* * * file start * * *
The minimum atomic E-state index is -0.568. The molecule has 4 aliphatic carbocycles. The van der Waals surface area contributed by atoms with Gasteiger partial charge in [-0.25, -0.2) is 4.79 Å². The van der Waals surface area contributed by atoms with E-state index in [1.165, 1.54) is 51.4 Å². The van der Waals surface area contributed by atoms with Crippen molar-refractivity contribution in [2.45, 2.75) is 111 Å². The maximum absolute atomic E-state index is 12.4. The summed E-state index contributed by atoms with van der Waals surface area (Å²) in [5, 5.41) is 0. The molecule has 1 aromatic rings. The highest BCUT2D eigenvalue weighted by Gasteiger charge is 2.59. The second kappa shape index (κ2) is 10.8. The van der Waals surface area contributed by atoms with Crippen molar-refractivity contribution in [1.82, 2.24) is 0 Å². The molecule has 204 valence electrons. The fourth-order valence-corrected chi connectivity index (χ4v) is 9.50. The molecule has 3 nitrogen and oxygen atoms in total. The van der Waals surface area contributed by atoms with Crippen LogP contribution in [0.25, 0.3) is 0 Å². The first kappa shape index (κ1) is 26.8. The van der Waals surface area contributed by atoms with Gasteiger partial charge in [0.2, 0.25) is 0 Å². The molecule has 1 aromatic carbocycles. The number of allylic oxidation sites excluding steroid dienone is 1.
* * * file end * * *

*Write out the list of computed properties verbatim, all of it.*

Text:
The minimum atomic E-state index is -0.568. The molecule has 4 aliphatic carbocycles. The van der Waals surface area contributed by atoms with Gasteiger partial charge in [-0.25, -0.2) is 4.79 Å². The van der Waals surface area contributed by atoms with E-state index in [1.165, 1.54) is 51.4 Å². The van der Waals surface area contributed by atoms with Crippen molar-refractivity contribution in [2.45, 2.75) is 111 Å². The maximum absolute atomic E-state index is 12.4. The summed E-state index contributed by atoms with van der Waals surface area (Å²) in [5, 5.41) is 0. The molecule has 1 aromatic rings. The highest BCUT2D eigenvalue weighted by Gasteiger charge is 2.59. The second kappa shape index (κ2) is 10.8. The van der Waals surface area contributed by atoms with Crippen molar-refractivity contribution in [1.82, 2.24) is 0 Å². The molecule has 204 valence electrons. The fourth-order valence-corrected chi connectivity index (χ4v) is 9.50. The molecule has 3 nitrogen and oxygen atoms in total. The van der Waals surface area contributed by atoms with Crippen LogP contribution in [0.25, 0.3) is 0 Å². The first kappa shape index (κ1) is 26.8. The van der Waals surface area contributed by atoms with Gasteiger partial charge in [0.2, 0.25) is 0 Å². The molecule has 1 aromatic carbocycles. The number of allylic oxidation sites excluding steroid dienone is 1.